Bloomberg Asia journalist David Ramli tweeted this photo of a bicep-mounted anti-pollution filter for joggers, displayed on the wall of a Beijing subway station, the day after Beijing posted record pollution levels, 24X the WHO recommendations, with 24 other cities issuing red alerts. (via JWZ) Read the rest
Last weekend, your social media feed might have featured this photo of beggars sleeping on a pavement in Mumbai, in front of a Trump Tower billboard emblazoned "There is only one way to live. The Trump Way." Read the rest
Justin Green is the author of the classic Binky Brown Meets the Holy Virgin Mary, an underground comix autobiography about growing up Catholic and OCD. Sadly, creating brilliant underground comix doesn't provide the most stable of incomes, so in the mid-1970s – with a family to support – Green went into business as a commercial sign painter.
Sign painting, or "commercial brush lettering," evolved over hundreds of years and is probably the earliest form of advertising. But by the 1980s – when Green was seriously devoting himself to the business – it was being eclipsed by computer type and cheap printed vinyl signs. Master sign-painters were aging out and few young craftspeople were taking up the brush, so Green started his monthly comic strip "Sign Game" (collected here) to record some of this hard-won knowledge before it disappeared.
The early strips tell how Green found his footing; including the one-thousand hours required to brush a perfect "O." In later strips he requested techniques and stories from veteran brushmen. They offered priceless knowledge like how to mix your paint so it stays put under the hot sun or how much arm-twisting to apply when a client lets an invoice sit for too long. Some of these sign painters became recurring characters in "Sign Game," and a few died during its run leaving these strips – and a few fading signs – as their final memorial.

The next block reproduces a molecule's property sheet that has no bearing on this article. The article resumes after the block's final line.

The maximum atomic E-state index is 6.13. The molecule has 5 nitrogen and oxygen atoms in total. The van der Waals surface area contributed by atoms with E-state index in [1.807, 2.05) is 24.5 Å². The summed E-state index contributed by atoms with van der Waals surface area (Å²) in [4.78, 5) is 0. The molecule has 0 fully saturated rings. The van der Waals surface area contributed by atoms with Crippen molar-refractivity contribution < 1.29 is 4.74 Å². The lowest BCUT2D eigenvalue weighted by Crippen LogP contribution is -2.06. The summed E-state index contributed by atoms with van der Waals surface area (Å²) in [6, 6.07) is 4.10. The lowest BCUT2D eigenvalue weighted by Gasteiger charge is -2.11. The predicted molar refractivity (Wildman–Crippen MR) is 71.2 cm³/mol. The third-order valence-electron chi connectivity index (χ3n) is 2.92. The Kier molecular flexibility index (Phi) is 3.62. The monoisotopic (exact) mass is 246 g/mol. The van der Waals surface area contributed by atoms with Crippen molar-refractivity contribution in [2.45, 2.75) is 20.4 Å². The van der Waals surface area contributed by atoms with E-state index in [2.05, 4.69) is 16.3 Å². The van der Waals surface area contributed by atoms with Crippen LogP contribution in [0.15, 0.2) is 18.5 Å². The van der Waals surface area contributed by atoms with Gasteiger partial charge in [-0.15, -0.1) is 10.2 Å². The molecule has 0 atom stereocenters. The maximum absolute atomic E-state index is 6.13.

Like a great sign, Green's strips are dense with information, lettered in classic historical styles, yet easy to follow. Read the rest
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$20 a go. They should at least insist on it having been publicly posted! [via JWZ]
Someone has put high-quality signs on park benches in a fancy British town to mock its contemptuous treatment of locals, especially the poor. The signs have been removed, on the grounds that they might be "offensive."
Rebellious plaques have been situated on benches in Chester with the intention of highlighting Cheshire West and Chester Council’s 'draconian plans' to introduce a Public Space Protection Order (PSPO).
Two street artists have placed the plaques on benches across Chester city centre 'in good grace' to raise awareness of the plight of homelessness in the city… One of the plaques put up by the artists say: “If you shut your eyes for more than ten seconds whilst on this bench, you may be deemed asleep, and risk facing an ASBO. By Order of Public Space Protection Orders under the Anti-Social Behaviour, Crime and Policing Act 2014.” A more humorous plaque says: “This bench is dedicated to the men who lost the will to live whilst following their partners around the shoe shops of Chester.”
The key quote is from a local official, Maria Byrne, who said: “We have removed the plaques from five benches and although they may appear humorous, some people may find them offensive."
But without, of course, specifying who.
Someone in JWZ's building put up a "THIS BUILDING IS MONITORED BY CLOSED-CIRCUIT CAMERAS" sign in the lobby where only the residents and their guests go, so he's been updating it with messages like "FEAR THE UNKNOWN - MONSTERS ARE REAL." Read the rest